The holiday festivities are here, and you may soon find yourself traveling home to see family or welcoming loved ones into yours. The festivities, holiday cheer, and family gatherings can sometimes be painful reminders of fertility struggles.
Loneliness in the infertility journey is common as others exchange holiday cards and share pregnancy announcements. While the world around you seems bathed in holiday spirit, coping with infertility can feel like a never-ending life crisis.
In this blog, we’ll discuss how to cope with infertility during holidays. It also discusses how to handle your energies with boundaries, pregnancy announcement news, and emotional well-being. Read on!
“Even miracles take a little bit of time!”
– Cinderella’s Fairy Godmother
As holiday cheer draws near, you may feel anxious if you're on the fertility journey. Family get-togethers can be a holiday blues of what you want but don't have. Seeing your nieces and nephews or meeting your sibling's newborn baby is an exciting and stressful time for you to know what you want and don't have.
Then there's the well-meaning aunt in family events who gives you a painful reminder.
The uncle-in-law wants to know about your life crisis: "is it a-you problem or a-him problem."
Then you can't forget the cousins (pregnant women) just by thinking about wanting another baby. Here, your fertility struggles started!
If you're anxious about facing these potentially triggering situations this holiday season, know you're not alone. While the fertility journey is lonely, personal, and unique to each couple, know that 1 in 8 couples have trouble conceiving or sustaining a pregnancy. Statistically, you or someone you know is likely struggling to conceive.
Our loved ones sometimes blur the lines between what's okay to ask and what's not okay to ask. Remember, these people probably changed your diaper when you were a baby, watched you take your first steps, and saw all your awkward teenage phases... so why shouldn't they feel comfortable asking questions?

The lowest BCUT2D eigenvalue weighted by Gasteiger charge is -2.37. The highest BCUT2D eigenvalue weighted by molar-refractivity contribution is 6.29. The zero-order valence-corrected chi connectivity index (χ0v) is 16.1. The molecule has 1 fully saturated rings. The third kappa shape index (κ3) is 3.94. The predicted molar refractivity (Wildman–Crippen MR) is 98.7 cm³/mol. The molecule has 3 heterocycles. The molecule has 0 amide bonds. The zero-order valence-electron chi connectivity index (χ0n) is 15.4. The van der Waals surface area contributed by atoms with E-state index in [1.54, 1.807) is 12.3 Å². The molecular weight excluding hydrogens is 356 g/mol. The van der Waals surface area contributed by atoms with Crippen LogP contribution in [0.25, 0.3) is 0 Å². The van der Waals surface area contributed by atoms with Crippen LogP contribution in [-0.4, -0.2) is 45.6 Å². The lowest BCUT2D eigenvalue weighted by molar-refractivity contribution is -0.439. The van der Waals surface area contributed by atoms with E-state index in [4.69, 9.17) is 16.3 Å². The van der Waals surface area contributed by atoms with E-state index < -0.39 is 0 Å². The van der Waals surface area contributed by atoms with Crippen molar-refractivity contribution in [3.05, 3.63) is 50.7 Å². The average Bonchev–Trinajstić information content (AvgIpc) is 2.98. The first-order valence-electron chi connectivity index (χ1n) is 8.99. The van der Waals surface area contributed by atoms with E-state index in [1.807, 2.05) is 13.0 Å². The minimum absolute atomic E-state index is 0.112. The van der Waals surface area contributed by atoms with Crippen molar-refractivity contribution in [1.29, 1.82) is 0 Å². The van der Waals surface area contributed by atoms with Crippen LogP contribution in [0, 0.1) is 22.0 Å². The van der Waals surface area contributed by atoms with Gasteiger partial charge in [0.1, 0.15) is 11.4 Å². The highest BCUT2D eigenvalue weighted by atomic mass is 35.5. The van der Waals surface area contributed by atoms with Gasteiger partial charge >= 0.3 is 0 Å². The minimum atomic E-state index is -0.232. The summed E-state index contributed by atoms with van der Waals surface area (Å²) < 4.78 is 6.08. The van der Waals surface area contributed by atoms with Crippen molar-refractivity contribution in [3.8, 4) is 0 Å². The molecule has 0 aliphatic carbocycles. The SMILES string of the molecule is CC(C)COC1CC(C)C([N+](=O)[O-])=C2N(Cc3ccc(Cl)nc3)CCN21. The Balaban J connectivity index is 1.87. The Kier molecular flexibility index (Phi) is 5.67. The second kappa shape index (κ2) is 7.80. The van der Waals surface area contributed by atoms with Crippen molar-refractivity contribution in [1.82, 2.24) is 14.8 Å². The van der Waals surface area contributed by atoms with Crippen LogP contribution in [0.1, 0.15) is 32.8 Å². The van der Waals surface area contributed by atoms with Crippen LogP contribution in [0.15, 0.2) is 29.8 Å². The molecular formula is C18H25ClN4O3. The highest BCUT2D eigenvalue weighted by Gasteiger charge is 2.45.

Just as we learn never to ask a woman when she's due without knowing with 100% certainty she's pregnant, there are questions we should be sensitive to ask someone in their childbearing years.
When are you two going to start a family? Alright. Not off to a great start here, are we? Wants to know when you two kids will have a baby?
This question might seem normal and like casual small talk, but it carries a heavy punch for those facing fertility struggles.
If you're on the receiving end of this question, consider responding with:
"My (husband, wife, boyfriend, girlfriend, S.O.) consider ourselves a family! Being family members, we're thankful to be here and have time to play with our nieces and nephews, too. If we decide to add to our family dynamic, we'll be sure you know."
This answer helps solidify a boundary by letting the questioner know you'll communicate with them if you decide to grow as a family. Hopefully, that holds them over from asking for a bit!
If you are actively trying to conceive, this response can also set the boundary if you do not want to discuss your current situation.
However, if you're willing and open to discussing your situation and fertility treatment with your family, consider being honest with them. As Life Coach and Fertility Support Coach, Jeanette Esquivel says:
"When I was on my journey to conception, after about a year and a half of feeling guilty and shameful about it, I decided I was going to be open about it, regardless of how my honesty made other people feel. It ended up leading to more open dialogue, educating others, AND I actually got LESS questions about it from those asking simply to ask, which was a great perk!"
If you've been open about your infertility journey, you may come across this question asked by those who want to play holiday cards. Unfortunately, the question instead comes across as a "simple fix" to a complex problem. But you have to keep a "happy face."
Adoption is often an arduous, lengthy, and costly process, with a private adoption ranging from $20,000 to $45,000, making it a non-viable option for many families. Plus, it's completely okay not to want to adopt!
On another note, people often confuse adoption with a one-to-one "fix" for your fertility issues. It's not the same and will not be the answer for everyone wanting to start a family.
If you're asked this question (and you feel like you want to respond), consider responding with:
"No. We're simply looking to do all we can to have our own biological child."
Or leave it at...
"Yes. We have considered it."
It's up to you who you choose to share your infertility journey and fertility treatments. You have no obligation to give holiday light on your difficult time or loneliness.
Just as you might be struggling with the guilt of not giving your partner what they want - a baby, knowing your parents or in-laws are also eagerly awaiting a positive pregnancy test adds to the pressure.